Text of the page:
Contract chip manufacturing giant Taiwan Semiconductor Manufacturing Company (TSM 0.36%) said on its most recent earnings conference call that over the next several years, it intends to spend between $10 billion and $12 billion annually on capital expenditures. TSMC's capital spending has been in that ballpark for the last several years now. 

TSMC also explained that although it intends to keep its capital equipment spending roughly in line with where it has been in recent years, that level of spending should be enough to support the company's annual revenue growth target of between 5% and 10%.

A wafer of processors.

Image source: Intel.

At first glance, this might be a little confusing. After all, if TSMC expects to ship more product and if each new generation of manufacturing technology becomes increasingly capital intensive, then shouldn't the company be spending more on capital equipment to support its expected demand increases?

Here's why that's not the case, according to the company. 

Productivity enhancements boost effective capacity

TSMC CFO Lora Ho said that the business can wring more out of its preexisting capacity "through productivity improvements." 

"That is, for the same tools, the output can increase every year through our engineering efforts and innovations," she said. "This way, without spending fresh [capital expenditures], we are able to grow capacity to support growth."

Ho then went on to say that these productivity improvements are good for a mid-single-digit improvement in effective manufacturing capacity growth each year. 

What does TSMC mean by productivity improvements?

To understand what TSMC means by productivity enhancements, it's important to have a little background on chip manufacturing technology. 

The effective capacity for a given manufacturing technology is heavily influenced by two major factors: yield rates and cycle times.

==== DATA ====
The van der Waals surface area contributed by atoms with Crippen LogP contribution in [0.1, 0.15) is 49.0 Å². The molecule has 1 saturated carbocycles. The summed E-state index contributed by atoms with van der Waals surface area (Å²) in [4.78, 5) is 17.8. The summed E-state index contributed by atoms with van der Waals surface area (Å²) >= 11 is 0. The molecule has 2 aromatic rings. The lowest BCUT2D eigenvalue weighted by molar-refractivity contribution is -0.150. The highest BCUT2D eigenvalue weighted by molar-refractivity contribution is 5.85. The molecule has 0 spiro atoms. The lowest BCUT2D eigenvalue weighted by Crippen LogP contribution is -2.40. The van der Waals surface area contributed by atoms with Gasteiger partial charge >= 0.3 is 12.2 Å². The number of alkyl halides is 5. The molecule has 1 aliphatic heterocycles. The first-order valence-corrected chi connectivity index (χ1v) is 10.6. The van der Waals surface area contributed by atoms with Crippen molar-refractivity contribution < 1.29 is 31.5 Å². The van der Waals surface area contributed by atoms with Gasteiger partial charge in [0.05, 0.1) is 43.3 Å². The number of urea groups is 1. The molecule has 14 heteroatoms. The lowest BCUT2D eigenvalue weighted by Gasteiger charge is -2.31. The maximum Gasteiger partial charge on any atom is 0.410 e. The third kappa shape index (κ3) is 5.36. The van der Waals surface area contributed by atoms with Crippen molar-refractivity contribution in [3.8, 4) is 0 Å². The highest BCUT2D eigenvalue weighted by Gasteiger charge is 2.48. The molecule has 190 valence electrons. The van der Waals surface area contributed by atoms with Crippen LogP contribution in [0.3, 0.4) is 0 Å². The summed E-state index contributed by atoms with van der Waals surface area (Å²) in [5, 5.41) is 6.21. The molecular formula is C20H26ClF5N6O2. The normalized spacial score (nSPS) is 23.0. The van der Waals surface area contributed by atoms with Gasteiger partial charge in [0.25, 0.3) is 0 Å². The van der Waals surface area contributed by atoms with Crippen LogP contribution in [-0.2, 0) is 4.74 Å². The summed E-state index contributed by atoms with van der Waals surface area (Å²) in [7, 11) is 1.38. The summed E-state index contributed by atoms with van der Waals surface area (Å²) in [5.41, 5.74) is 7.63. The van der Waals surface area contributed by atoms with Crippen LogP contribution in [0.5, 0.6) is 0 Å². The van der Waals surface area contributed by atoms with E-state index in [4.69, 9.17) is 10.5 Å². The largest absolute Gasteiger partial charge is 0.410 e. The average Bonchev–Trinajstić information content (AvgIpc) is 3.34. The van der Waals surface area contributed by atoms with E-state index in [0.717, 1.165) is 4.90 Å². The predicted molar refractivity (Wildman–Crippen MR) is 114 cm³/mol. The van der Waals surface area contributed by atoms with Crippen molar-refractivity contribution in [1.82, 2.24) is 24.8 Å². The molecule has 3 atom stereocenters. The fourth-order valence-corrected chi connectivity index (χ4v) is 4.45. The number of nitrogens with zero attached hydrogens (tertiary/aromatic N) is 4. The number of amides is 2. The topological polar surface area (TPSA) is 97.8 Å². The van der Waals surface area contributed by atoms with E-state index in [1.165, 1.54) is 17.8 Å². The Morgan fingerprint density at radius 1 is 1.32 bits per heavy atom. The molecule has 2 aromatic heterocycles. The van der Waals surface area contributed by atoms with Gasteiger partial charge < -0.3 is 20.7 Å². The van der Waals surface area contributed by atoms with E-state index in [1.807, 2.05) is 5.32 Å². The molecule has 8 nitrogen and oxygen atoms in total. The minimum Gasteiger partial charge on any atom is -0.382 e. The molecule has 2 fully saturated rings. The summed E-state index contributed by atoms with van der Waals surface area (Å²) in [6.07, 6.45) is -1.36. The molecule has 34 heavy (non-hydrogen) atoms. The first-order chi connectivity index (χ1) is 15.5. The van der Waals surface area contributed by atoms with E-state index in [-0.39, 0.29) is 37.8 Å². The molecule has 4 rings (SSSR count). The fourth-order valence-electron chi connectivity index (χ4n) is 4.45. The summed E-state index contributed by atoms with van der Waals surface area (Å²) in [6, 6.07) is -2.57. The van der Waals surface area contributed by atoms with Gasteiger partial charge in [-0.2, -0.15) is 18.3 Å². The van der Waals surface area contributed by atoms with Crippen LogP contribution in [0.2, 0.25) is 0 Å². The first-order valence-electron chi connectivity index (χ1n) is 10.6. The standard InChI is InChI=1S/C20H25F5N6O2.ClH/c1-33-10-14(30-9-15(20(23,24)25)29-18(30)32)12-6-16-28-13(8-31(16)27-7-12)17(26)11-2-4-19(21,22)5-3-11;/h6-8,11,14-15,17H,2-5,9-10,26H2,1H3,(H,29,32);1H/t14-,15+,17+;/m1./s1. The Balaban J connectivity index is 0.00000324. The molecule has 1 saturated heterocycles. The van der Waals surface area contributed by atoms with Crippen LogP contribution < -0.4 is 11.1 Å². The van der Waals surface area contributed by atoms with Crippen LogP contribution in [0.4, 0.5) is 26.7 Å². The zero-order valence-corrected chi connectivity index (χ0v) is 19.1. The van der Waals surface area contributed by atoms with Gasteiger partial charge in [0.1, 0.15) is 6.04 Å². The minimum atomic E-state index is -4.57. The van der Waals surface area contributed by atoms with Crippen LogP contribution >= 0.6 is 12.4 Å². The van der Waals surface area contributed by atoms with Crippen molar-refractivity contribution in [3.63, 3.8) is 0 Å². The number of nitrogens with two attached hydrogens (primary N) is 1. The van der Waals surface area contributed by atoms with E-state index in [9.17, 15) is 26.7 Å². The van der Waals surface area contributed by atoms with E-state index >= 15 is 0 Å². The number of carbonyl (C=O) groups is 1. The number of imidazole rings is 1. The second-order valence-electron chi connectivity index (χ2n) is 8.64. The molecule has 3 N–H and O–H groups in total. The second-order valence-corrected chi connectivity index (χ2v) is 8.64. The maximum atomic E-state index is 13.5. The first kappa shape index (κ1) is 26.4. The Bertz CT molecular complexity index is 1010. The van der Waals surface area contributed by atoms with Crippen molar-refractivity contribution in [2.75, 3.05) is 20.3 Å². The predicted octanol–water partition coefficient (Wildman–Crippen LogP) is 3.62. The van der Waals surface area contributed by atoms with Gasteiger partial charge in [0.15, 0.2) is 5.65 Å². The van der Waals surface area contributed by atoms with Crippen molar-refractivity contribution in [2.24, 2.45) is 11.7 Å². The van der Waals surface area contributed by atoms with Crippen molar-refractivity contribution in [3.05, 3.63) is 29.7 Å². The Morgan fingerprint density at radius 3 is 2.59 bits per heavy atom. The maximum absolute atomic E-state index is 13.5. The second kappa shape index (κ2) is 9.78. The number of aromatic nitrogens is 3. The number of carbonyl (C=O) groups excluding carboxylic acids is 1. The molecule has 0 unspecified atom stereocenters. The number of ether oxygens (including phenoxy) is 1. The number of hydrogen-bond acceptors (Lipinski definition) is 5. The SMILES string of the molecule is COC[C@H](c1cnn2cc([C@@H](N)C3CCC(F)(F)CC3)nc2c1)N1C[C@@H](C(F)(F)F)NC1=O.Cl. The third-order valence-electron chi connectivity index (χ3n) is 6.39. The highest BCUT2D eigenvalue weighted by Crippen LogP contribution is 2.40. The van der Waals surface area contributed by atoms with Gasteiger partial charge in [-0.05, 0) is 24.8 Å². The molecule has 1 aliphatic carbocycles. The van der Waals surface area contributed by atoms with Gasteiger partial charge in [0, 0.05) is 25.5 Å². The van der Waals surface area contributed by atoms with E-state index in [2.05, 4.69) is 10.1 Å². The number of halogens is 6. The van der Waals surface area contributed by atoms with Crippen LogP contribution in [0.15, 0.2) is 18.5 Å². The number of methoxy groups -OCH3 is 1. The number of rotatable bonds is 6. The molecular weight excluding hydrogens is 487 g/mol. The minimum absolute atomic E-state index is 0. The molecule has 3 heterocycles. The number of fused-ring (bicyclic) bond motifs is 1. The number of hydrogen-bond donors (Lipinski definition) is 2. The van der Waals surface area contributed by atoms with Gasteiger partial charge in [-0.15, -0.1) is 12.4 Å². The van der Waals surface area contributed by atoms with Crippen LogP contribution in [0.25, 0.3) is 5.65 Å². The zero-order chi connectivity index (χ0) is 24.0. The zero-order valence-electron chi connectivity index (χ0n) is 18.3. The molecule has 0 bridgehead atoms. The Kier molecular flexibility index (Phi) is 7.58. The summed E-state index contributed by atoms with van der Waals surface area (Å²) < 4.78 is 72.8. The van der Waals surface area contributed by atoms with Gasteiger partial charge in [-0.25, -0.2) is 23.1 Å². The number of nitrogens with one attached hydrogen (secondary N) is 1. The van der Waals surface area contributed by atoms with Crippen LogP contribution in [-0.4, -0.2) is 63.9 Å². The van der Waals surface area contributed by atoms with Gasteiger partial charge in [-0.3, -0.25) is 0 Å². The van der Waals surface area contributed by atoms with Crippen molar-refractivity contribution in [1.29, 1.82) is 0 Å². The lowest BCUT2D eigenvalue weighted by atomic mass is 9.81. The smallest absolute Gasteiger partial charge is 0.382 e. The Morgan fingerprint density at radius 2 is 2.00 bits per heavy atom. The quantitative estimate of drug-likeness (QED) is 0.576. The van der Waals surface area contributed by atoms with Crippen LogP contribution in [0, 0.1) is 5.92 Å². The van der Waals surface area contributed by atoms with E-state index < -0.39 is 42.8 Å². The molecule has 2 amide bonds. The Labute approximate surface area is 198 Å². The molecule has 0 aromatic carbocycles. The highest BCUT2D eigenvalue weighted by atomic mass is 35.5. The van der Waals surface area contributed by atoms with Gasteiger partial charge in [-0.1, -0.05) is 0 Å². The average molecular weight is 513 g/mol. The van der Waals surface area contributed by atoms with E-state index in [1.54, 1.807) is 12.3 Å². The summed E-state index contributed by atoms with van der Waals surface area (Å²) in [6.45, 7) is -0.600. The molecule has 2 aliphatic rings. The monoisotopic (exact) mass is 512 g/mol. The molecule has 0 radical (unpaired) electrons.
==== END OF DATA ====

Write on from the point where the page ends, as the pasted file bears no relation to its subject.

Yield rate is the percentage of the chips produced on a silicon wafer that are salable. Yield rate is heavily influenced by the average number of defects found on a fully processed wafer -- the lower the average number of defects, the higher the percentage of the chips produced that will work. The higher the yield rate of a given manufacturing technology, the fewer the wafers that need to be processed to produce a certain number of chips, increasing effective capacity. 

The second measure, cycle time, refers to how long it takes to process a wafer from start to finish. Cycle time tends to grow with each new manufacturing technology since newer technologies are more complex and require more processing steps to complete. I wouldn't be surprised, then, if part of TSMC's "engineering efforts and innovations" involved a shortening of cycle times for many of its technologies to boost effective capacity. 

Business implications

From a financial perspective, these productivity improvements mean that TSMC needs to spend less on capital expenditures to improve its business. Lower capital expenditures today imply lower depreciation costs tomorrow, which should ultimately translate into lower manufacturing costs per wafer.

Those lower manufacturing costs per wafer can be applied in one of two ways: gross profit margin improvement at a given wafer selling price or wafer price reductions at roughly the same profit margins. 

The former would allow TSMC to improve its profitability at fixed volume, while the latter could potentially allow the company to be more effective both at defending its current high foundry market share (IC Insights says that TSMC captured more than half of total contract chip manufacturing industry revenue in 2017) and in trying to expand its share.